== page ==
Shopping online is usually lame for two reasons. You can’t inspect what you buy before you shell out cash, and you have to wait days to get your stuff.
That’s why roughly 95% of all retail sails are still made in brick-and-mortar buildings—a point that online price comparison site Milo.com is making with an infographic published today.
The company’s mission is to enable shoppers to “research online and buy local.” I can actually see this being one of the most useful startups I’ve reviewed in a long time. The company claims to have deep information on millions of products (“just like Amazon”), real-time inventory and sales information at nearly 50,000 stores, aggregated customer reviews and deals on shipping if you do decide to buy online.
So I gave it a test run. I still haven’t bought a blue tooth headset because of a sneaking suspicion I would be overpaying at the nearby Staples, and have been relying instead on the iPhone’s craptastic loudspeaker when in the car. I haven’t bought one online because I just can’t bring myself to shell out $5 shipping for a $30 product.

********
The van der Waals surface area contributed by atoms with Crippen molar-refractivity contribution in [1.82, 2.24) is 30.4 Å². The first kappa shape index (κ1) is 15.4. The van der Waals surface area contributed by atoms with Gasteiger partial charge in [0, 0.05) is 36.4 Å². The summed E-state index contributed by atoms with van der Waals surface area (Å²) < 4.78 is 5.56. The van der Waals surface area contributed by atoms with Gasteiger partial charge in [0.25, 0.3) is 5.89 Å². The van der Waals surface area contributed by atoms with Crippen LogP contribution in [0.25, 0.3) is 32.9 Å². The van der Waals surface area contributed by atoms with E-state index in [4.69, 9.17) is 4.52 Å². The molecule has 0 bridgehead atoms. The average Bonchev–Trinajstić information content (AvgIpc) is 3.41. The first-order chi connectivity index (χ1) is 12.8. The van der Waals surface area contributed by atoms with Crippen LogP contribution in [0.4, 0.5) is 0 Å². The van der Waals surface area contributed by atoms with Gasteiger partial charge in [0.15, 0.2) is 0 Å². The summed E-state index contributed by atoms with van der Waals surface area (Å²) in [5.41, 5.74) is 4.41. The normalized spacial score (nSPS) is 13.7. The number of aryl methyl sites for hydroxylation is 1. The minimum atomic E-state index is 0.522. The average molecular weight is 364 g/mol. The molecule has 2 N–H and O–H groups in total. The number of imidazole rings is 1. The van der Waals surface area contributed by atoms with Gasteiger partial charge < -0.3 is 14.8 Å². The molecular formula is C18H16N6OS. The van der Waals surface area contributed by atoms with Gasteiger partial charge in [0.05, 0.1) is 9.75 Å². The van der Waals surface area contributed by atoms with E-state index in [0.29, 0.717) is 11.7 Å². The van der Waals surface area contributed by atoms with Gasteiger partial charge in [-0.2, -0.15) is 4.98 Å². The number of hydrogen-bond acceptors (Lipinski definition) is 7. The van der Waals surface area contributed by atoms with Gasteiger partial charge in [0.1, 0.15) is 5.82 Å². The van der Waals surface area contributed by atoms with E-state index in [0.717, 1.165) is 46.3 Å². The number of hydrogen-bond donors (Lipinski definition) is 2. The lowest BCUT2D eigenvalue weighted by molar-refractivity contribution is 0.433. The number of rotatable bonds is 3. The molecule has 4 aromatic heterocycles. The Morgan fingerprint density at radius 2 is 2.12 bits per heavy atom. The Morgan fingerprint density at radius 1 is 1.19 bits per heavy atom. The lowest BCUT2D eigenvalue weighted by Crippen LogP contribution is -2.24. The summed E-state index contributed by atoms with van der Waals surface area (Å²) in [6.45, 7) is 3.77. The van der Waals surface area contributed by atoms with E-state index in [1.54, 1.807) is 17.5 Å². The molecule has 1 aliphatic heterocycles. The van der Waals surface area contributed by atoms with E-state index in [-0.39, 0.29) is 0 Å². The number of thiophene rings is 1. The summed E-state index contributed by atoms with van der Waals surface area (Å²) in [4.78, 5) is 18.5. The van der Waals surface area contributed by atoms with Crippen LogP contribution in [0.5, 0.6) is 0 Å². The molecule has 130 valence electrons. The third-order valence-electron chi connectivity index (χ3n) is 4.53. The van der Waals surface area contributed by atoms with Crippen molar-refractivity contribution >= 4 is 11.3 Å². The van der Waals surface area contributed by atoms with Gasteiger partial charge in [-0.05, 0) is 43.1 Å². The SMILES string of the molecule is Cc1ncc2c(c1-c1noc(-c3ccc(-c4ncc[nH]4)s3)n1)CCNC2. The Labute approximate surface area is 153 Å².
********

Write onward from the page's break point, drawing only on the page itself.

On Milo.com’s homepage, I entered “Bluetooth headset” and my zipcode, and my suspicions were confirmed—the Staples has a $20 Motorola, but exactly 4.9 miles away, Sears carries one for $14.99. Interestingly, the BestBuy across town carries the same model as Staples, but for $5 bucks more (scammers).
Turns out I'm not the only one who thinks this a great idea. Milo's
7 11-person team has raised about $5 million from an impressive cast of investors including Jeff Clavier, Aydin Senkut, Chris Dixon, SV Angel, and Mint.com founder Aaron Patzer (that infographic is straight out of Mint's playbook).